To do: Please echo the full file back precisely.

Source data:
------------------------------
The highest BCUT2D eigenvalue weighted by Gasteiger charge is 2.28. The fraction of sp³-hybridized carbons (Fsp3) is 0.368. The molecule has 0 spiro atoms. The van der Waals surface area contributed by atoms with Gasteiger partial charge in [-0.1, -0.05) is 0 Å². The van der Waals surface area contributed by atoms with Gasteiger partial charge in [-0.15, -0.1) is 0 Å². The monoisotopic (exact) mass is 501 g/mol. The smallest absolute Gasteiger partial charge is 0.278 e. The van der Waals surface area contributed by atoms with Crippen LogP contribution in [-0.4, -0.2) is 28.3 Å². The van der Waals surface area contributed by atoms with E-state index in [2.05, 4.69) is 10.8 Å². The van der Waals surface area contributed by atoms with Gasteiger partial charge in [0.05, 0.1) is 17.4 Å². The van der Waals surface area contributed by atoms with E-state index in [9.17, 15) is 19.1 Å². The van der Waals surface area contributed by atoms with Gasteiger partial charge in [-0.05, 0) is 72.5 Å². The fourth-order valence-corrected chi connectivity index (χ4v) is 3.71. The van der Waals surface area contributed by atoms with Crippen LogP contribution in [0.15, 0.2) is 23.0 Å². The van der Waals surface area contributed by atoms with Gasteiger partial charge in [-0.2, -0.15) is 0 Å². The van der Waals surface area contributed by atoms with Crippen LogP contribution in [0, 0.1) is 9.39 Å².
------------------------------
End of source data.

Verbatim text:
The highest BCUT2D eigenvalue weighted by Gasteiger charge is 2.28. The fraction of sp³-hybridized carbons (Fsp3) is 0.368. The molecule has 0 spiro atoms. The van der Waals surface area contributed by atoms with Gasteiger partial charge in [-0.1, -0.05) is 0 Å². The van der Waals surface area contributed by atoms with Gasteiger partial charge in [-0.15, -0.1) is 0 Å². The monoisotopic (exact) mass is 501 g/mol. The smallest absolute Gasteiger partial charge is 0.278 e. The van der Waals surface area contributed by atoms with Crippen LogP contribution in [-0.4, -0.2) is 28.3 Å². The van der Waals surface area contributed by atoms with E-state index in [2.05, 4.69) is 10.8 Å². The van der Waals surface area contributed by atoms with Gasteiger partial charge in [0.05, 0.1) is 17.4 Å². The van der Waals surface area contributed by atoms with E-state index in [9.17, 15) is 19.1 Å². The van der Waals surface area contributed by atoms with Gasteiger partial charge in [-0.05, 0) is 72.5 Å². The fourth-order valence-corrected chi connectivity index (χ4v) is 3.71. The van der Waals surface area contributed by atoms with Crippen LogP contribution in [0.15, 0.2) is 23.0 Å². The van der Waals surface area contributed by atoms with Gasteiger partial charge in [-0.2, -0.15) is 0 Å². The van der Waals surface area contributed by atoms with Crippen LogP contribution in [0, 0.1) is 9.39 Å².